When the Maryland men's basketball team welcomed Purdue to Xfinity Center last February, the then-No. 23 Boilermakers boasted devastating size, with 7-foot-2 center Isaac Haas complementing 6-foot-8 forwards Caleb Swanigan and Vincent Edwards.
Swanigan had a double-double with 26 points and Haas added nine of his own to push Purdue to a 73-72 win, handing Maryland its third loss of the season.
But coach Mark Turgeon's squad believes it's better equipped to handle the Boilermakers now that Swanigan plays in the NBA and the Terps have more size with the arrival of freshman forward Bruno Fernando and transfer center Sean Obi. The teams will meet to open Big Ten play Friday night.
"When you look at us, at every position we have great size," center Michal Cekovsky said. "It's going to be a great matchup for us."
The addition of Fernando has allowed the Terps to scale up their lineup when needed, pairing two big men and pushing 6-foot-7 forward Justin Jackson to the wing. Fernando averages almost 11 points per game.
That could help the Terps contend with Haas and Edwards, who both averaged 12.6 points per game last year and are scoring 13.8 and 14.1 points this season, respectively.
With Swanigan gone, Edwards has been used in the post more, Turgeon said, though he's still shooting 40 percent from 3-point range.
"Those two are big and they're both good," Turgeon said. "Haas has had a tremendous career and he's gotten better every year. He's passing it better this year. It creates problems."
Guard Kevin Huerter said the Terps will try to deny Haas the ball Friday, a strategy that appears more feasible thanks to Maryland's added size and depth.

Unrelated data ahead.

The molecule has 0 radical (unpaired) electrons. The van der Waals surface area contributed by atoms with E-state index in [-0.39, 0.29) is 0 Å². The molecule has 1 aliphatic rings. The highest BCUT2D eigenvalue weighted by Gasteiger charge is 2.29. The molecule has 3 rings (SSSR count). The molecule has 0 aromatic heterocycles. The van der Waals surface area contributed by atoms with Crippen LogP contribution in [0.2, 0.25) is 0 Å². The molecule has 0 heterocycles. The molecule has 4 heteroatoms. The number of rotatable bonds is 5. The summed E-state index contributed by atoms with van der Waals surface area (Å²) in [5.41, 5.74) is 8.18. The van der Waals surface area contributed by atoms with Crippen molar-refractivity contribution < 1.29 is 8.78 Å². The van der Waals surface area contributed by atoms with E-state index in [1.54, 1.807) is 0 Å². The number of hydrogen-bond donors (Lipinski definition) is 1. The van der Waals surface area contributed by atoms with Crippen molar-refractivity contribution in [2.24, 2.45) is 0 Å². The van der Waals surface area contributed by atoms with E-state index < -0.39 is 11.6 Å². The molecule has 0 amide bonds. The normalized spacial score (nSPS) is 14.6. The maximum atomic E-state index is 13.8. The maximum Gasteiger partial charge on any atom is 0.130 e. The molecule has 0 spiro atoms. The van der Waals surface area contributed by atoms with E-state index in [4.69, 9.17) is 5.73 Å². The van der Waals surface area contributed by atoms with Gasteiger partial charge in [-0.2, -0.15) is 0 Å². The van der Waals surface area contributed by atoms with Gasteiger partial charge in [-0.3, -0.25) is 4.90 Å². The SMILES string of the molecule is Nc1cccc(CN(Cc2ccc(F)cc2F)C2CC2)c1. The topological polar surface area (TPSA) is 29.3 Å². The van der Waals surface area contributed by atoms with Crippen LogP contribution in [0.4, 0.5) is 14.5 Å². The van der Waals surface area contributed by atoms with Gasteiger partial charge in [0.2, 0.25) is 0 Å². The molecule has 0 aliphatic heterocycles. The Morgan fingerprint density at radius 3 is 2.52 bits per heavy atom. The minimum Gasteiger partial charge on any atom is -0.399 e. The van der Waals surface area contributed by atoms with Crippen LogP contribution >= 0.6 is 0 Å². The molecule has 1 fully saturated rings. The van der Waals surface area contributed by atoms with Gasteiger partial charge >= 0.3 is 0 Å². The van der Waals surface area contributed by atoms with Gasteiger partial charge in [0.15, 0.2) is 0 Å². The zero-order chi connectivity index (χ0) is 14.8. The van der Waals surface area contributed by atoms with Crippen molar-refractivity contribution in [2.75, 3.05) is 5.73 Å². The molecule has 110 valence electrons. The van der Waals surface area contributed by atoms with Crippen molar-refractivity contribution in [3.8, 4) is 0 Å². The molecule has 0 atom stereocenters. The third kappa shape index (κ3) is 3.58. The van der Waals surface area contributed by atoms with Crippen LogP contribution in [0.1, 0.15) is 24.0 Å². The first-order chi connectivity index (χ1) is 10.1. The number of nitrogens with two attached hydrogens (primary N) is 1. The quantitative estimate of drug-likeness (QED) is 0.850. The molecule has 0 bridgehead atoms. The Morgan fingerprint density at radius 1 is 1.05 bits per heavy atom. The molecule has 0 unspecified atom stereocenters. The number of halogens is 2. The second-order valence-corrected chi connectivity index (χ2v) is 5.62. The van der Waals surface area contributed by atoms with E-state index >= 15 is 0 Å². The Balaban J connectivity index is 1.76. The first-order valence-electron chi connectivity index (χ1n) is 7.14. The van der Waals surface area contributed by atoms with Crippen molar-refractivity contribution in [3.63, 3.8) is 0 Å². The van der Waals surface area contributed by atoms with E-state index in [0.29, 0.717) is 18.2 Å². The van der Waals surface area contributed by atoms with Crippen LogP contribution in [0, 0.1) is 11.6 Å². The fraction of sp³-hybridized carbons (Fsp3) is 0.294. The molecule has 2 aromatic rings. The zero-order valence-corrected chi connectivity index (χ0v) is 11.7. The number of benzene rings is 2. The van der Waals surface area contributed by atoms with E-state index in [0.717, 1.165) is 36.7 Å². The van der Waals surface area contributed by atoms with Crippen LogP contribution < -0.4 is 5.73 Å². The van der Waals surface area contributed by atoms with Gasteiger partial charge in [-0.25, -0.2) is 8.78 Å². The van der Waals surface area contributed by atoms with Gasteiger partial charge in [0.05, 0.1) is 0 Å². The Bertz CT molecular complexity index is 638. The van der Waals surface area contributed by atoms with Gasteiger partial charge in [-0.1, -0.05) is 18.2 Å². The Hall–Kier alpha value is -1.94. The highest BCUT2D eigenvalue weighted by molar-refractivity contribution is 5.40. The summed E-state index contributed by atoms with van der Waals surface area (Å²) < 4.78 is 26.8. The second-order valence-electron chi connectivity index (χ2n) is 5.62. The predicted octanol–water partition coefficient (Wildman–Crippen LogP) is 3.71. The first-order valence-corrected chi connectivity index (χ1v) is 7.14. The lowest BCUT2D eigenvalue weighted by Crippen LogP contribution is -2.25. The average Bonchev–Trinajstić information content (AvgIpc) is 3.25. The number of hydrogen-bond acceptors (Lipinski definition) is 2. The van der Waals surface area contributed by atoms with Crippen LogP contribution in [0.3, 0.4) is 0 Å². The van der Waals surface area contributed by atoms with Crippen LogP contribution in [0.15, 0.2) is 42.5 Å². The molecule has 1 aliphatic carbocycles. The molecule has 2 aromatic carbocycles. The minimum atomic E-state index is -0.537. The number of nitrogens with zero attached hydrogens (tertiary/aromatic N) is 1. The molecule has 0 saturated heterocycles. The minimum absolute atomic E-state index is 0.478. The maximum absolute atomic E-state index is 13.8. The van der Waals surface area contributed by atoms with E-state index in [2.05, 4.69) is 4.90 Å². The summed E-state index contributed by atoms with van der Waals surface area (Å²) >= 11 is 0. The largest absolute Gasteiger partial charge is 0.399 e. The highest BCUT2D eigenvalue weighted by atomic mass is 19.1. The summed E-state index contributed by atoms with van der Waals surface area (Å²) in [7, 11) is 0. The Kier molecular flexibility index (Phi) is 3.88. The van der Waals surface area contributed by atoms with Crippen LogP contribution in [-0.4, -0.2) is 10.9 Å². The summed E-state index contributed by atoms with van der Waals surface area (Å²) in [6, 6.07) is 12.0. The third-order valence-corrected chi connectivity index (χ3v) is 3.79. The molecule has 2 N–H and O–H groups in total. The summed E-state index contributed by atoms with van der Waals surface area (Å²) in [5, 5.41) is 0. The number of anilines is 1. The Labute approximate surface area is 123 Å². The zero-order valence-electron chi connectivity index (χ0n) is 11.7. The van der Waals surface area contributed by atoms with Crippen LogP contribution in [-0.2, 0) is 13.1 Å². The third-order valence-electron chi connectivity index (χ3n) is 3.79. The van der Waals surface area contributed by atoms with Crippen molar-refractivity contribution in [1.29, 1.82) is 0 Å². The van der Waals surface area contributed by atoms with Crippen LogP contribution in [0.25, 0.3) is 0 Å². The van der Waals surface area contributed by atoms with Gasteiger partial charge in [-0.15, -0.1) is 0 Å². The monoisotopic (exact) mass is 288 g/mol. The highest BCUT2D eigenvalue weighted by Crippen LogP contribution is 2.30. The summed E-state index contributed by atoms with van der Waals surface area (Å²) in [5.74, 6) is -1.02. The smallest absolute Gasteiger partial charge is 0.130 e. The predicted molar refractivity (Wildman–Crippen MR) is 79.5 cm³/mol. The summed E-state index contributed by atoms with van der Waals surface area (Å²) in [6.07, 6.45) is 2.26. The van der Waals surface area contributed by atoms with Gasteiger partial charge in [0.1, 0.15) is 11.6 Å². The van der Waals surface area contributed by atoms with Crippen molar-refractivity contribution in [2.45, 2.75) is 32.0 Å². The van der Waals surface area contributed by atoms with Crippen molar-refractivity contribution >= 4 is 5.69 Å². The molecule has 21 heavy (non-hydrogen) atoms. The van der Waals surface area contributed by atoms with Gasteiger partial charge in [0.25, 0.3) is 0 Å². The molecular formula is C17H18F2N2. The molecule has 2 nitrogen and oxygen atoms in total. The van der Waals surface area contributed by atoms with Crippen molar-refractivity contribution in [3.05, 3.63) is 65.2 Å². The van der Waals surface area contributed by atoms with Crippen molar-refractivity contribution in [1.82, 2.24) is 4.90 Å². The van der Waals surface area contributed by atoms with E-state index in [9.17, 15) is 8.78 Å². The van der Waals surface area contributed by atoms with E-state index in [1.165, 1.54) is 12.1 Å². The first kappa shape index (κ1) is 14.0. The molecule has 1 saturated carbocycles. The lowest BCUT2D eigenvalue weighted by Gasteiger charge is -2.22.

"You'll see more of what we did two years ago, before I was here, where they had Ceko, [former centers Diamond Stone and Damonte Dodd], other guys, rotating guys and try to wear them down," Huerter said. "It's going to wear out our guys. We want to wear out Haas. Guys like [Obi] are going to be really important."
As newcomers, Obi and Fernando have a disadvantage entering Friday's conference opener. Coming off a four-day stretch with three away games, the Terps had just a few days to recover and prepare for the Boilermakers. While Huerter said it wasn't too problematic due to the familiarity between the programs, that doesn't necessarily translate for the freshmen and transfers on the squad.
After practicing on Christmas Day last year, Turgeon "begged" the Big Ten to make changes to the calendar to allow for a bigger holiday break. As a result, every Big Ten program is playing conference opponents this weekend — nearly a month earlier than the first conference games last year — before returning to conference play in January.
As the Terps continue to search for an identity after losing former top scorer Melo Trimble, that schedule shift places added pressure on the improved arsenal of big men to rapidly develop. After only eight games, they'll play their highest-stakes game until 2018.
But given the early season success of Fernando in particular, Maryland is confident it can rise to the occasion against Purdue.
"We had a lot of guys play better than they were playing," Turgeon said. "We're heading in the right direction."